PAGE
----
This blog is intended to go along with Population: An Introduction to Concepts and Issues, by John R. Weeks, published by Cengage Learning. The latest edition is the 12th (it came out in 2015), but this blog is meant to complement any edition of the book by showing the way in which demographic issues are regularly in the news.

If you are a user of my textbook and would like to suggest a blog post idea, please email me at: john.weeks@sdsu.edu

Wednesday, March 14, 2018

Immigrants the Key to Continued U.S. Population Growth

The U.S. Census Bureau just released its latest projections of the U.S. population. This is called the 2017 series and, like the previous 2014 series, it builds on the base of the 2010 census. Of particular note, of course, is that despite the gradual aging of the U.S. population (which is mainly what has been hyped in the press), we are projected to continue growing in number, from 326 million this year to 404 million by 2060. This is true even though the fertility rate remains low, largely because of the projected continued net immigration into the country. Todd Gardner very astutely picked up on this particular graphic from the Census Bureau's news release about the projections:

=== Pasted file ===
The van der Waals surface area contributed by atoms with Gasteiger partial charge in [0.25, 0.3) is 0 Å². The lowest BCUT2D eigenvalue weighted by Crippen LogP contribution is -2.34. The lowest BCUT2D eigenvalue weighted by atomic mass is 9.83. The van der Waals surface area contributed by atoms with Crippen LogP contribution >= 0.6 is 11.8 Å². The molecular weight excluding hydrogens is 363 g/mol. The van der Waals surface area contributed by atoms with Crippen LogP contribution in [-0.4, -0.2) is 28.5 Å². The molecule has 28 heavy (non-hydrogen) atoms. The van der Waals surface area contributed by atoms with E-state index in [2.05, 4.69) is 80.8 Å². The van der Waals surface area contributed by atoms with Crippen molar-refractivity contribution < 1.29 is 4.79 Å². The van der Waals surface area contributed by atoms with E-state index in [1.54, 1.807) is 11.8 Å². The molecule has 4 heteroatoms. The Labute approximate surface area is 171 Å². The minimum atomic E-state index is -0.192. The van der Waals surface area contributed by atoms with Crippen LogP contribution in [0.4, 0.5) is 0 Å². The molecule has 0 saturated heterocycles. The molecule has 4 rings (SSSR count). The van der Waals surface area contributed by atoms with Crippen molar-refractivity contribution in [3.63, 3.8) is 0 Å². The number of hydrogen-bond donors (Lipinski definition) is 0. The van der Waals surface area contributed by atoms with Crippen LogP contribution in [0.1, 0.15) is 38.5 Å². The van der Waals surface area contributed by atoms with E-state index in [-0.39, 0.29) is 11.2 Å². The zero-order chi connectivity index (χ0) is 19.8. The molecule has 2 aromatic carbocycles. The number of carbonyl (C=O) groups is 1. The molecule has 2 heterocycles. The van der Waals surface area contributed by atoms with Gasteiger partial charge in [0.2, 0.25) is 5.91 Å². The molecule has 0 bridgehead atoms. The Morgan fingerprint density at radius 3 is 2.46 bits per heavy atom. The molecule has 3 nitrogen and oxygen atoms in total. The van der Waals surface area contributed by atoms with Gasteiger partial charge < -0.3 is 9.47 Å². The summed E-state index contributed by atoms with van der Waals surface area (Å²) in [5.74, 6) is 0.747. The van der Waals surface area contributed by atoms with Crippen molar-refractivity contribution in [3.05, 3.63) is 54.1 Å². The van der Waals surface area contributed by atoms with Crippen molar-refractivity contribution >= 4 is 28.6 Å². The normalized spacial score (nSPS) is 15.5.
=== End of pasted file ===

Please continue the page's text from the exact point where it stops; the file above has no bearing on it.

Notice that if we assume a continuation of approximately one million new immigrants per year, then by 2030, the immigrants will make a bigger contribution to U.S. population growth than will natural increase (the excess of births over deaths). And, of course, since migrants tend to be young adults, they also contribute more to the births than to the deaths during the first several years after their arrival. What could change those ratios? Obviously a change to immigration policies could slow down the flow of migrants. An improvement in the death rate among the very young and the elderly (the ages where the U.S. lags behind other rich countries) would push up the rate of natural increase, as would an increase in the birth rate. The latter is probably the least likely of those three scenarios.

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